Editor’s note: This is the second in a series of blog reports by my PhD student Gary Bennett who attended the annual British Colloquium for Theoretical Computer Science (BCTCS) 2018 at Royal Holloway University of London. Apparently, he really enjoyed himself!
Day 2 of BCTCS 2018: today is an important day as there is a series of Distributed Systems talks, I having the honour of delivering one of them.
The first talk on Distributed Systems was delivered by Thomas Sauerwald of Cambridge University and was on Randomised Distributed Algorithms; such algorithms use random bits to determine some steps in their execution. These algorithms are usually elegant in their design and implementation, while in some cases providing solutions that are impossible in the deterministic setting.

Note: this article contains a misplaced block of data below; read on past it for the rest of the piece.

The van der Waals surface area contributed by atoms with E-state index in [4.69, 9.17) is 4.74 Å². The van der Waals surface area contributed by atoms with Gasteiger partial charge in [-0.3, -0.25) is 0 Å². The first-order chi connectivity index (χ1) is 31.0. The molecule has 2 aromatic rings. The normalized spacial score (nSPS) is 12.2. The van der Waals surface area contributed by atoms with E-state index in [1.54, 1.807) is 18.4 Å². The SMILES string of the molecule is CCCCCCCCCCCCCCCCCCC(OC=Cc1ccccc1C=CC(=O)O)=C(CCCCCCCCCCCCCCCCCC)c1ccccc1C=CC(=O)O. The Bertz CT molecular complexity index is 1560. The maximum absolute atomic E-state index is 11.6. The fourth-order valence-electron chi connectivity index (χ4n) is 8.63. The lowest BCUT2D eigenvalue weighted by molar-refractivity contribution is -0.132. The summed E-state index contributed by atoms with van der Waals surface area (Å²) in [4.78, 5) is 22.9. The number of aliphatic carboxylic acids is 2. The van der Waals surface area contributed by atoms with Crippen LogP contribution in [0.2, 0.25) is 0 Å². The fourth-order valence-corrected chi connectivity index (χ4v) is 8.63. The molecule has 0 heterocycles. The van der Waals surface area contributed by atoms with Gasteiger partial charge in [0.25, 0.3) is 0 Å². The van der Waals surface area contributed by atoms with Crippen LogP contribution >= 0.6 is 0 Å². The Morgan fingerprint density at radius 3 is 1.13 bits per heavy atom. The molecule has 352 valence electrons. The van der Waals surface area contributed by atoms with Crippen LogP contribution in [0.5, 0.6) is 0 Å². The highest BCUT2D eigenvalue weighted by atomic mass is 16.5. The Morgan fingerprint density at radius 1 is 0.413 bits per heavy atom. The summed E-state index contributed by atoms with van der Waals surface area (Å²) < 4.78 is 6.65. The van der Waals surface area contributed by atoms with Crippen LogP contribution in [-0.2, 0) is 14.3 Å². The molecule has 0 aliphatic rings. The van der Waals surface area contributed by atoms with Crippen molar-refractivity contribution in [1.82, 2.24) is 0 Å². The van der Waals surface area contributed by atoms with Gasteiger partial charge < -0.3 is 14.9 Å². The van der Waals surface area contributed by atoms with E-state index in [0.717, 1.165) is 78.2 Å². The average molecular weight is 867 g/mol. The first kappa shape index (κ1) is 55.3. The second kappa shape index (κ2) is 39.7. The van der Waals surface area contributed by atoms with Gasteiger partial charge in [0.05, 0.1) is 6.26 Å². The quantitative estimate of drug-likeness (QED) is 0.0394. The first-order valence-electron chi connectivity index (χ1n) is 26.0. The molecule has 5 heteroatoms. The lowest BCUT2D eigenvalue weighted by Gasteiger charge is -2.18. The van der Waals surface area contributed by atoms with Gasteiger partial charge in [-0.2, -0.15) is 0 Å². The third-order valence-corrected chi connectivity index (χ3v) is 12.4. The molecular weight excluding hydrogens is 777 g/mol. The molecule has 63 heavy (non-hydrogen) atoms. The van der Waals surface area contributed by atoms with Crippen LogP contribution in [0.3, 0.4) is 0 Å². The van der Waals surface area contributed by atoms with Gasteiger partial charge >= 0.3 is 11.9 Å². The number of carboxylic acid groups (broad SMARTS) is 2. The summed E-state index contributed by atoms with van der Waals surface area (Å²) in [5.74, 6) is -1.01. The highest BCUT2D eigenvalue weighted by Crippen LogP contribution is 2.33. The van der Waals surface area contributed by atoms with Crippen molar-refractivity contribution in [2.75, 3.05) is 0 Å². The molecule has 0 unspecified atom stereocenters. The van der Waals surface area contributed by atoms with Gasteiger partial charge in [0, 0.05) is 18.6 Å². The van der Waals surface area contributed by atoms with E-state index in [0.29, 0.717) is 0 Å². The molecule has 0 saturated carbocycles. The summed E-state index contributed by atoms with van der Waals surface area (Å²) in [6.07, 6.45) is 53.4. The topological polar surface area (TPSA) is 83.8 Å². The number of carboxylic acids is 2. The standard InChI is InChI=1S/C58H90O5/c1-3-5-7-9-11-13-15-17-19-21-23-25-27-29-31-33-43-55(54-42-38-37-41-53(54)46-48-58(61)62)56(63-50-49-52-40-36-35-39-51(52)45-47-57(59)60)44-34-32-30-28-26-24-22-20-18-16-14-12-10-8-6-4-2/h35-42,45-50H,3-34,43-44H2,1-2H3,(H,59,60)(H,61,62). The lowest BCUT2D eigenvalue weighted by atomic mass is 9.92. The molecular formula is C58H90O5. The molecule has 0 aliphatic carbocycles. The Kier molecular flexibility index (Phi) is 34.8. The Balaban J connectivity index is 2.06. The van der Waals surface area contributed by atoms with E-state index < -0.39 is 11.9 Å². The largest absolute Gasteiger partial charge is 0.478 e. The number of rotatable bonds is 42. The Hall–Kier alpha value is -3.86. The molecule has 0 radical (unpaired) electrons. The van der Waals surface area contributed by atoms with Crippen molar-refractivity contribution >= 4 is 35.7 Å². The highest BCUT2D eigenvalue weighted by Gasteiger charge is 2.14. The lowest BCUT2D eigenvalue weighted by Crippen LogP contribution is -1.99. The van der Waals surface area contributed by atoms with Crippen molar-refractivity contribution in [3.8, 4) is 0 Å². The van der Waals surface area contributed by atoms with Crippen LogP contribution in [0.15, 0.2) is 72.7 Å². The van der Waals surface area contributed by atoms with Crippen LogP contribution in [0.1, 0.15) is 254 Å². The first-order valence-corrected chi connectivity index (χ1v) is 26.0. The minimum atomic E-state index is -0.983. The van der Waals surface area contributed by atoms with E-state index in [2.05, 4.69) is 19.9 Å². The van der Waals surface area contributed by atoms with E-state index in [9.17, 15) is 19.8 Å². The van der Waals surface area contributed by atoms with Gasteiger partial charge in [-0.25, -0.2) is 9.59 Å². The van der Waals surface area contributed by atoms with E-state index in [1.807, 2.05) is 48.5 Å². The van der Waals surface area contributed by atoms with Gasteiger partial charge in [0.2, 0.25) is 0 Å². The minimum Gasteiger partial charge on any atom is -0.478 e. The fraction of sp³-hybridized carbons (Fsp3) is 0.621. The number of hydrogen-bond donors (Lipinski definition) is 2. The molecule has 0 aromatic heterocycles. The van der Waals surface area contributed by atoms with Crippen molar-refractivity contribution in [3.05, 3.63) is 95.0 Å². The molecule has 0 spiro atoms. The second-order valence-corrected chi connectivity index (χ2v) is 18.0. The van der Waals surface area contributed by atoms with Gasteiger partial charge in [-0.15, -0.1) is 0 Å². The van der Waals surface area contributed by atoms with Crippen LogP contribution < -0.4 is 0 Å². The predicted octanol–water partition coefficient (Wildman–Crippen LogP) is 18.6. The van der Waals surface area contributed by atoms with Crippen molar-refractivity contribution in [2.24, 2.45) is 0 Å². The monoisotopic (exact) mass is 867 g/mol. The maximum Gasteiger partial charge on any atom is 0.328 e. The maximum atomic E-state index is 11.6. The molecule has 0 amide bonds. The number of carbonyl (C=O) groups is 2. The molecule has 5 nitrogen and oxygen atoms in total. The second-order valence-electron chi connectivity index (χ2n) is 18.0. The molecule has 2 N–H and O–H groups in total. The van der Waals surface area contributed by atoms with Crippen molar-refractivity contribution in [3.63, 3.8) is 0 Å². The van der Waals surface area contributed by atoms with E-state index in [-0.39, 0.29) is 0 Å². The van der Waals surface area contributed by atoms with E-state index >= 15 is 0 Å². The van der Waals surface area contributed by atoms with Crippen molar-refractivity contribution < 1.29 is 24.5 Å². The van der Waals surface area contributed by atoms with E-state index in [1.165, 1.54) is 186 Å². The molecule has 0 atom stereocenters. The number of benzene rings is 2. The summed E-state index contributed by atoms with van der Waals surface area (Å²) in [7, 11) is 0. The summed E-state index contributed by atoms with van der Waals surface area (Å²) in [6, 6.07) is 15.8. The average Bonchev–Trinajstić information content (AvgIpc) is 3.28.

Thomas presented two examples in his talk on randomised algorithms focusing on large distributed networks. The first algorithm used randomisation on a rounding step in a load balancing algorithm and the second used random sampling to reach consensus.
I was the second speaker in the distributed systems segment of the conference. In my talk, I gave a brief introduction to the classic problem of leader election and presented the direction of my current research on asynchronous leader election.
The final speaker for distributed systems was Radu Ștefan Mincu. Admittedly at the beginning of his talk he admitted that his work very centralised. However, it was still very interesting. His talk was on multi-channel Wireless Mesh Networks (WMN), where each node may use multiple non-overlapping frequency channels. He presented 3 heuristic approximation algorithms to solve this problem.
The second day of the conference ended with a banquet in the founders buildings picture gallery. It was an extremely pleasant evening with conversations ranging from education to European nobility!